Doug Wolter is the Daily Globe sports editor. He served as sports reporter, then sports editor, news editor and finally managing editor at the Daily Globe for 22 years before leaving for seven years to work as night news editor at the Mankato Free Press in Mankato. Doug now lives in Worthington with his wife, Sandy. They have three children and seven grandchildren. Doug, retired after a lengthy career in fast-pitch softball, enjoys reading, strumming his acoustic guitar and hanging around his grandchildren. He also writes books on fiction. Two of his stories, "The Genuine One" and "The Old Man in Section 129" have been distributed through a national publisher.
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WORTHINGTON -- The Worthington High School girls basketball team operates on a defensive principle predicated on pressure and thievery. On Saturday in a narrow victory over visiting Jordan, the principle hinged on physicality -- a relentlessly aggressive approach that resulted in plenty of bumps and bruises. On Tuesday, again in the friendly confines of the WHS gym, the pressure was less physical, but every bit as successful.
I have a computer football game at home where, if I wanted to, I could fudge the numbers to a degree that the Minnesota Vikings would be good enough to play in the 2017 Super Bowl. With a few clicks, I could make the Vikings’ defense always perform as it did through the first five games of this season. It would take a little extra time to get the offensive line to perform as a passable unit, but with just a little effort and a lot of imagination I could make the Vikings nearly invincible.
WORTHINGTON -- On Monday, Josh Anderson finally got his guys. Anderson, head football coach at Dakota State University in Madison, S.D., had been actively aware of Sibley-Ocheyedan High School’s Houston Coleman and Edgerton/Ellsworth’s Tyler Kurrasch since their high school days. Finally, two years after they left the preps, Coleman and Kurrasch agreed to play for the Trojans during a short signing ceremony at Minnesota West Community and Technical College.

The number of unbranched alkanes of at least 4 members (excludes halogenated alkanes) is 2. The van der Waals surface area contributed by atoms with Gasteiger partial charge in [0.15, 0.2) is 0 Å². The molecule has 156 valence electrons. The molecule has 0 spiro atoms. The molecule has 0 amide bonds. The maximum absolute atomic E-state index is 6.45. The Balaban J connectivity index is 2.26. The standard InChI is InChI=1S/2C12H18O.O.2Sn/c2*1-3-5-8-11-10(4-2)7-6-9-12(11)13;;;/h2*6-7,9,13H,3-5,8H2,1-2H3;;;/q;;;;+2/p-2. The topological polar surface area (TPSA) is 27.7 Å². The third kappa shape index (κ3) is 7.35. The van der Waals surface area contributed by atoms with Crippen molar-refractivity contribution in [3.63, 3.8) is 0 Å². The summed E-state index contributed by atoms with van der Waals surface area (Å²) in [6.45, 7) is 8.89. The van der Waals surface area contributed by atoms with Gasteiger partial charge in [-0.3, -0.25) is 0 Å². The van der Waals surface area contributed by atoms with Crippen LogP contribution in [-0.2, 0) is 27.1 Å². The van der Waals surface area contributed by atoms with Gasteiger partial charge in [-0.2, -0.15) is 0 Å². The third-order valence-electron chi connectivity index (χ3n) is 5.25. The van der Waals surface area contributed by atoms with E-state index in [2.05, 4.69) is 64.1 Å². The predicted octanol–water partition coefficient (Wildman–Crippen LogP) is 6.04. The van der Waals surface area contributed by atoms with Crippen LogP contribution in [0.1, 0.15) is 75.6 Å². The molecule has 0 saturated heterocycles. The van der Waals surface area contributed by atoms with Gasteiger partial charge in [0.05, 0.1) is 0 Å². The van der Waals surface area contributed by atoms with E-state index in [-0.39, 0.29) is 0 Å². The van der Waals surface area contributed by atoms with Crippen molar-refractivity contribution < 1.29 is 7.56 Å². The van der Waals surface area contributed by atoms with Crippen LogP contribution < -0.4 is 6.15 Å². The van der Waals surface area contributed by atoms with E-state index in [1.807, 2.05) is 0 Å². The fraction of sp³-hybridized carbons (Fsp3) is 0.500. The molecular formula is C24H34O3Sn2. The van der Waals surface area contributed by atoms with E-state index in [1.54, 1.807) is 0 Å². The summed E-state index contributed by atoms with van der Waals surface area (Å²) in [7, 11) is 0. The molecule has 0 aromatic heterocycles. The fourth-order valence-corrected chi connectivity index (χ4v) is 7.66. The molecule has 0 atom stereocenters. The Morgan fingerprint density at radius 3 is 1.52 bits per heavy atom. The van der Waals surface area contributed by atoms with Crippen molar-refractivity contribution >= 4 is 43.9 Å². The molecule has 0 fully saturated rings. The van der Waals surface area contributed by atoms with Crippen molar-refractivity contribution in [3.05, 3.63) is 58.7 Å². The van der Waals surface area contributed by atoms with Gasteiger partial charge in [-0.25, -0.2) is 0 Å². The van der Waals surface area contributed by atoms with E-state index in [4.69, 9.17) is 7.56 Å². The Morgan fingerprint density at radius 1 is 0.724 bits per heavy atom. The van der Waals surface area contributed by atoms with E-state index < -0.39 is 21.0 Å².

WORTHINGTON -- A block here, a tackle there, and maybe a forearm shiver or two, and it added up to an important 59-54 victory for the Worthington High School girls basketball team Saturday afternoon. “Oh, my God, it’s football,” remarked Trojans head coach Eric Lindner. He wasn’t far off. The Trojans, who always pride themselves on being aggressive, pushed the needle to high as Section 2AAA rival Jordan came to town.
WORTHINGTON -- It’s going to be a tall order today (Saturday, Jan. 28) for the Worthington High School gymnastics team to climb to the top at the Class A True Team tournament. But one thing’s for sure: The Trojans are well situated coming off their best meet performance in school history.
WORTHINGTON -- Jan. 3 was a low point to the Worthington High School boys basketball season. The host Trojans played an outstanding first half against an outstanding opponent, Jackson County Central, then appeared to self-destruct in the second half en route to a 79-62 loss. In the locker room after the game, WHS head coach Clint Meyer was understandably disappointed. In the heat of the moment, he said he could not predict how his team would respond to such a meltdown.
WORTHINGTON -- Two Big South Conference wrestling teams with state tournament dreams locked horns at Worthington High School Thursday night, and it was the home team that emerged, 47-21. Worthington’s Ethan Pavelko, wrestling at 138 pounds, and Mason Byrne, competing at 170, scored big wins as the Trojans defeated Pipestone Area.
DOUG WOLTER Daily Globe WORTHINGTON — Welcome, citizens, to Leftopia. As for the rest of you: Make yourselves comfortable in Rightville. Do you think the United States of America is a divided country? Stop fooling yourselves. It doesn’t exist anymore. Today we have two countries, living together in disharmony within the same borders.
WORTHINGTON -- Mike Nesseth, a former pitcher with the Philadelphia Phillies and Atlanta Braves organizations, and a 2006 Windom Area High School graduate, is trying to get young athletes to better prepare themselves for baseball.
ADRIAN -- Contrary to what some people might think, there is no rule that every Bullerman boy must become a wrestler. It just so happens that practically all of them do. And have done so in a nearly unbroken line for almost 50 years.